Monday, 23 April 2012

Monday Makes: Kindle Cover

Hello Monday! Today's post is especially for the lovely Lauren, my Crafternoon pal, who has just got herself a new Kindle and needs some inspiration for a cover. Hope this helps :o)

For this 'Make' you'll need:

About one fat quarter of fabric for the outside
About one fat quarter of fabric for the lining
About one fat quarter of wadding (batting)
(You won't actually need all of that fabric but it's better to have a bit more than you need, just in case. You can always use the excess fabric to make another cover for a friend...)
A button
Usual sewing bits and bobs like pins, needles, thread, scissors, a ruler, a pencil, paper/card for your pattern template, a sewing machine, an iron, a rotary cutter and cutting mat (last two are optional)


Start by measuring your Kindle. You can simply trace around it with a pencil onto some paper or card. Next add a 2.5cm/1" border around your shape for seam allowance. I like to keep the top edge straight and curve the bottom corners. This is what my template looks like (the yellow one)...

I don't actually own a Kindle so I had to improvise with some thick cardboard! 

Use this template to cut 2 pieces of outer fabric, 2 pieces of lining fabric and 2 pieces of wadding.

This is an upcycled shirt

Let's make our loop. Cut a small rectangle of the outer fabric. Mine measures 4x14cm. This is where it helps to use a cutting mat and rotary cutter, but scissors will do the trick too.

Fold the piece lengthways and press with your iron. 

Fold the raw edges into the centre crease and press again.

Fold that whole sanwich in half and press again. Take to your sewing machine and run a straight stitch as close to the edge as possible.

Put the strip to one side for now.

Next take your two outer fabric pieces and lay them on top of your wadding pieces. Smooth out any wrinkles and pin the corners. 

You're going to run a straight stitch around the perimeter to baste the fabric to the wadding. Try to keep things as close to the edge as possible. This stitching is purely functional, it just makes it easier to assemble the cover. The stitching will disappear into a seam later on so it doesn't need to look perfect.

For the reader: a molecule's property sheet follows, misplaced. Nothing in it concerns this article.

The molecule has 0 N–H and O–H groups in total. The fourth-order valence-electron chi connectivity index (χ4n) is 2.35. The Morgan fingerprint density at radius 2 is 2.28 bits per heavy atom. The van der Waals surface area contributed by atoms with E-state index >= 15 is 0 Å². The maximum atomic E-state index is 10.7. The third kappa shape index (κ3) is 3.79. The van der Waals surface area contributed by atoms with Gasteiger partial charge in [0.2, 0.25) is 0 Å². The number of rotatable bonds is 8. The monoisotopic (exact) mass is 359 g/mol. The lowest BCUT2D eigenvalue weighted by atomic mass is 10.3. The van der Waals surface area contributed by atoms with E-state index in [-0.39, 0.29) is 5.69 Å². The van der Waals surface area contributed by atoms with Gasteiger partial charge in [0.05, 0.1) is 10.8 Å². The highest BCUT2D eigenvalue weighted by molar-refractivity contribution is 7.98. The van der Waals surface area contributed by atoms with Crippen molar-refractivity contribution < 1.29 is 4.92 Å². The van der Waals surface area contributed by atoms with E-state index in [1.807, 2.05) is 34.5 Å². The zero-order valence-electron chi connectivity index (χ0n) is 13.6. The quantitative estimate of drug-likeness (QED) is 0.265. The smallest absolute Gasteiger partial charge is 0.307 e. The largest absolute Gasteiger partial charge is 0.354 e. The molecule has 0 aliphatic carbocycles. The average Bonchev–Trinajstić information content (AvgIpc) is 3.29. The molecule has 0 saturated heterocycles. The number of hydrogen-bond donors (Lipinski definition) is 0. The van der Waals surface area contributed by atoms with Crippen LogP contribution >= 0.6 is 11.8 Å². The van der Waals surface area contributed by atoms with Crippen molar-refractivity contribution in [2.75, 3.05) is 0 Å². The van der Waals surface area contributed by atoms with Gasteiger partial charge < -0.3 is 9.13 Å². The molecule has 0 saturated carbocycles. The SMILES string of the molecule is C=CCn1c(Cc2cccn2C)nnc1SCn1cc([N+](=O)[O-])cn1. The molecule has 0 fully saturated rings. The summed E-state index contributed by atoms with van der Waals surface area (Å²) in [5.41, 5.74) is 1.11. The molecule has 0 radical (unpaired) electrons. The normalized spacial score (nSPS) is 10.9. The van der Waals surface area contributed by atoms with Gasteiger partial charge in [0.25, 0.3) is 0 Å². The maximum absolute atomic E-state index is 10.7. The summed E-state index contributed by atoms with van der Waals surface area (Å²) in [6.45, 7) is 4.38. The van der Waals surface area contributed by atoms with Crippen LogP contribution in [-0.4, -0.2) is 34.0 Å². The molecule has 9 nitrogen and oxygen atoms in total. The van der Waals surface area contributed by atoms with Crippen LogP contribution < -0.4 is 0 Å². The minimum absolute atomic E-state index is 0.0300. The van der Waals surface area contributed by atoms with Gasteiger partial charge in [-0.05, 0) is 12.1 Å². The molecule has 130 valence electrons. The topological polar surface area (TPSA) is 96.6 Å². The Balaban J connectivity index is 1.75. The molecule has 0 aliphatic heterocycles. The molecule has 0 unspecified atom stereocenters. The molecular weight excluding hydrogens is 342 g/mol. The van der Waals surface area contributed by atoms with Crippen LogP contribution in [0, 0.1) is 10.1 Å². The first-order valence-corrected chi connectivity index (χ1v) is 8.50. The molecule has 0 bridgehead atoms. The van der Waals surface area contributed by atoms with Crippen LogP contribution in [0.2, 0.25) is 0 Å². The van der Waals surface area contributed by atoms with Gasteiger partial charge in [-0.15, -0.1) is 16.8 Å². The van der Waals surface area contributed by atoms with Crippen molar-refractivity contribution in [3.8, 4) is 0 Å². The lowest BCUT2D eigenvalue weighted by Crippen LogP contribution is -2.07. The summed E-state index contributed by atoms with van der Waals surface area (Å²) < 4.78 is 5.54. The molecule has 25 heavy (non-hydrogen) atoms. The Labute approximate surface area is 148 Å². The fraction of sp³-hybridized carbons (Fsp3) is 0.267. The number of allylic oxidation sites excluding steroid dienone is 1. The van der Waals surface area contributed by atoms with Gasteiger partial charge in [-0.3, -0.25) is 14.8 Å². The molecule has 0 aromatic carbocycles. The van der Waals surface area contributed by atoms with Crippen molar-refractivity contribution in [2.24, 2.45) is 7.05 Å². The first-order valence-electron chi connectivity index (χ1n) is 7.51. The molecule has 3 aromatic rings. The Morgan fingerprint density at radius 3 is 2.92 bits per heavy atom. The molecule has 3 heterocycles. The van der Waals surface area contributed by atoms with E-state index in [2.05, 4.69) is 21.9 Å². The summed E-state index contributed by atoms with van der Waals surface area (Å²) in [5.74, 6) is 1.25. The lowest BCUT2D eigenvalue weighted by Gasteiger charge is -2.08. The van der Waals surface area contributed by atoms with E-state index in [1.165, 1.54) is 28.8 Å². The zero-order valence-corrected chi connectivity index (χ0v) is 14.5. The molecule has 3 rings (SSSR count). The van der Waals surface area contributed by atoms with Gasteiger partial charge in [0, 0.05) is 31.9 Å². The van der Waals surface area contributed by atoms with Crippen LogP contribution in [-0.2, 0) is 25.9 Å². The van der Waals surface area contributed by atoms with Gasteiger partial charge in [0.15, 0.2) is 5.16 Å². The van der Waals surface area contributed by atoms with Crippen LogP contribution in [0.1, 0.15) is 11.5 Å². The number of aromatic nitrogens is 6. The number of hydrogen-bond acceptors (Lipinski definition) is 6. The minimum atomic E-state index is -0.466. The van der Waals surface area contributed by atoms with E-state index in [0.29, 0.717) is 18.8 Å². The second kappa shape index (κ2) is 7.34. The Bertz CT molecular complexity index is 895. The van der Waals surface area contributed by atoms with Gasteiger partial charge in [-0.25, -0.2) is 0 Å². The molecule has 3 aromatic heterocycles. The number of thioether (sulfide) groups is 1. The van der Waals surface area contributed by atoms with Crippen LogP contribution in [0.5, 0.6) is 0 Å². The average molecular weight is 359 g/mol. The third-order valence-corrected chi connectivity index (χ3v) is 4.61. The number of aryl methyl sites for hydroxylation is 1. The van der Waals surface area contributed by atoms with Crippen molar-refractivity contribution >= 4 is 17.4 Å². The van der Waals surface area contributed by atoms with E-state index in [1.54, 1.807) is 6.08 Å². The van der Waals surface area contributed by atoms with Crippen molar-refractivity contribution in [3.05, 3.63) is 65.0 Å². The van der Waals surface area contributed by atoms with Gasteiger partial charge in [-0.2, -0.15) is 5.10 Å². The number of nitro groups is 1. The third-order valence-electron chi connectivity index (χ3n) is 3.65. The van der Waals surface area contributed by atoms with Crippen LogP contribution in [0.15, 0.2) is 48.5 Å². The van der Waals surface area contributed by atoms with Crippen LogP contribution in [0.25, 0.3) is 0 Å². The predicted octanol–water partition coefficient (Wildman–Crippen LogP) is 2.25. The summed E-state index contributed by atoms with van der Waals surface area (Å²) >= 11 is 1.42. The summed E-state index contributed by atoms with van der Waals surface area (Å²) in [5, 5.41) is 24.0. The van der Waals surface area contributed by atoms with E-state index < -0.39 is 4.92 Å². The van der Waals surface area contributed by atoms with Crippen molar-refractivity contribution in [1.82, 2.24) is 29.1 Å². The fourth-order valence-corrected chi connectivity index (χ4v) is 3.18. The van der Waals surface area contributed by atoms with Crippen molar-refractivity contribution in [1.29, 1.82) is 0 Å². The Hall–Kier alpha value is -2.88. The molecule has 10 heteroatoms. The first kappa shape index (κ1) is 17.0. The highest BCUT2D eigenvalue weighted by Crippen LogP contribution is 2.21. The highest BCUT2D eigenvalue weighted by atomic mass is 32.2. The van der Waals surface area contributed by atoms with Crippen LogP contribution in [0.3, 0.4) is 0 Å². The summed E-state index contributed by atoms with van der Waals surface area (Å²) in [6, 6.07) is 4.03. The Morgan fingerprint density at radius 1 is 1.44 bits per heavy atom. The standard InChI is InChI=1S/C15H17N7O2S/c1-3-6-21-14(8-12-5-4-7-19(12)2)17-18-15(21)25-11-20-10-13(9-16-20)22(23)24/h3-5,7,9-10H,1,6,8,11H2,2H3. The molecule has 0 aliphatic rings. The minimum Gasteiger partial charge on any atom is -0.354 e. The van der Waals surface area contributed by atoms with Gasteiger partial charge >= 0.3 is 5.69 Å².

Grab that strip you made for your loop earlier. Find the centre point at the top of one of your fabric/wadding pieces and pin the strip there like so:

Use your ruler to check it's centred. By the way, this piece will become the back of the cover.

Make sure your pins aren't too close to the edge as you're going to sew that seam in a minute...

Now lay your lining piece on top, good side down. Do the same with the other pieces that are going to make up the front of the cover and pin in place if you need to.

Run a straight stitch across the top of both of those sandwiches, using the side of your presser foot as the guide. Sew a zig zag stitch close to the straight stitch to fix the raw edges. 

Neatly clip the seam close to those stitches.

Press the seams open. With the pieces still open, lay one on top of the other, good sides facing.

Have a peek to make sure your seams match.

Pin everything in place

Sew a straight stitch all the way around the perimeter, starting at the lining bottom and leaving a big enough gap to be able to turn the whole thing right side out.

My gap is about 8cm / 3"

Turn the whole cover right side out and press. Hand sew the opening closed with a whip stitch.

Push the lining inside the case and sew a top stitch around the opening, using the edge of your presser foot as the guide.

Almost finished! Just need to attach that button. Flip the loop down to see where you need to position the button. Make sure that point is an equal distance from either side of the cover. Hand sew the button to the case. Double up your thread to speed up the process. Knot securely.

And you've finished! Well done :o) 

See you next week for another 'Monday Make'. Byeeeeee! 

Love Leanne xx
Chi Chi Dee Handmade


  1. I like your design - elegant and versatile! Thanks for showing how to come up with a great custom fit. I think I may use the same idea for my smart phone and then add a long cord to it for a handle to carry it around with me like a purse!

  2. This is an excellent tutorial I have made these before but was sewing the top part last and could never get it neat, now I know why... thanks you so much, now I can make mine much neater and hopefully they will look as professional as yours does.

    1. Thanks Diana, glad to have helped. Just checked out your blog - love the hexagon patchwork! Good luck with it, it's going to look so amazing when it's done, it'll be worth all the hours you've put in ;o) xx


Related Posts Plugin for WordPress, Blogger...